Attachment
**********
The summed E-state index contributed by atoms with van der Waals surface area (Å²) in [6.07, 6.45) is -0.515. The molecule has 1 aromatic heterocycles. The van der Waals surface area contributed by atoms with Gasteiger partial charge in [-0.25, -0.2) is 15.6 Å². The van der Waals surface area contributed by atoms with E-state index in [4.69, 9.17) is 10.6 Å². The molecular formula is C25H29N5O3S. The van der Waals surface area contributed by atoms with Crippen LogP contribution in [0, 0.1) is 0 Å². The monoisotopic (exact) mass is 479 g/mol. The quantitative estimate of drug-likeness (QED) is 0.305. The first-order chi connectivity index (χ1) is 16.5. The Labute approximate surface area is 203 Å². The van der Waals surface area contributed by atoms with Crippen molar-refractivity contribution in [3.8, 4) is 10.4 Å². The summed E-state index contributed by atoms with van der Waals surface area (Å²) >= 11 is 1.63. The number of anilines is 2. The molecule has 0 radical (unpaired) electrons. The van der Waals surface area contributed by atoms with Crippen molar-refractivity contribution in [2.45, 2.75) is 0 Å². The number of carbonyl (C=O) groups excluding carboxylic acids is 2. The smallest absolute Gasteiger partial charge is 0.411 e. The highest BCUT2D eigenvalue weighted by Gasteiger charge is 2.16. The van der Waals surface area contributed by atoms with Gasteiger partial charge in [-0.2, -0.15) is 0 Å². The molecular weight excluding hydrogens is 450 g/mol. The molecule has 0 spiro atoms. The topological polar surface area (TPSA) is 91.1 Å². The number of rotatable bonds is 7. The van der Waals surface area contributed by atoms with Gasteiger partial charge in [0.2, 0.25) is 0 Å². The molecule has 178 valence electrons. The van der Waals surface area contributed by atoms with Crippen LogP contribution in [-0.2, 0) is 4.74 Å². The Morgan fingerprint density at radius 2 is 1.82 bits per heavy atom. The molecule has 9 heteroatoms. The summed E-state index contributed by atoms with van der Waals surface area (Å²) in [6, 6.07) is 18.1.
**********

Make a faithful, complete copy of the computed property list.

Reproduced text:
The summed E-state index contributed by atoms with van der Waals surface area (Å²) in [6.07, 6.45) is -0.515. The molecule has 1 aromatic heterocycles. The van der Waals surface area contributed by atoms with Gasteiger partial charge in [-0.25, -0.2) is 15.6 Å². The van der Waals surface area contributed by atoms with E-state index in [4.69, 9.17) is 10.6 Å². The molecular formula is C25H29N5O3S. The van der Waals surface area contributed by atoms with Crippen LogP contribution in [0, 0.1) is 0 Å². The monoisotopic (exact) mass is 479 g/mol. The quantitative estimate of drug-likeness (QED) is 0.305. The first-order chi connectivity index (χ1) is 16.5. The Labute approximate surface area is 203 Å². The van der Waals surface area contributed by atoms with Crippen molar-refractivity contribution in [3.8, 4) is 10.4 Å². The summed E-state index contributed by atoms with van der Waals surface area (Å²) >= 11 is 1.63. The number of anilines is 2. The molecule has 0 radical (unpaired) electrons. The van der Waals surface area contributed by atoms with Crippen molar-refractivity contribution in [2.45, 2.75) is 0 Å². The number of carbonyl (C=O) groups excluding carboxylic acids is 2. The smallest absolute Gasteiger partial charge is 0.411 e. The highest BCUT2D eigenvalue weighted by Gasteiger charge is 2.16. The van der Waals surface area contributed by atoms with Gasteiger partial charge in [-0.2, -0.15) is 0 Å². The molecular weight excluding hydrogens is 450 g/mol. The molecule has 0 spiro atoms. The topological polar surface area (TPSA) is 91.1 Å². The number of rotatable bonds is 7. The van der Waals surface area contributed by atoms with Gasteiger partial charge in [0.2, 0.25) is 0 Å². The molecule has 178 valence electrons. The van der Waals surface area contributed by atoms with Crippen LogP contribution in [-0.2, 0) is 4.74 Å². The Morgan fingerprint density at radius 2 is 1.82 bits per heavy atom. The molecule has 9 heteroatoms. The summed E-state index contributed by atoms with van der Waals surface area (Å²) in [6, 6.07) is 18.1.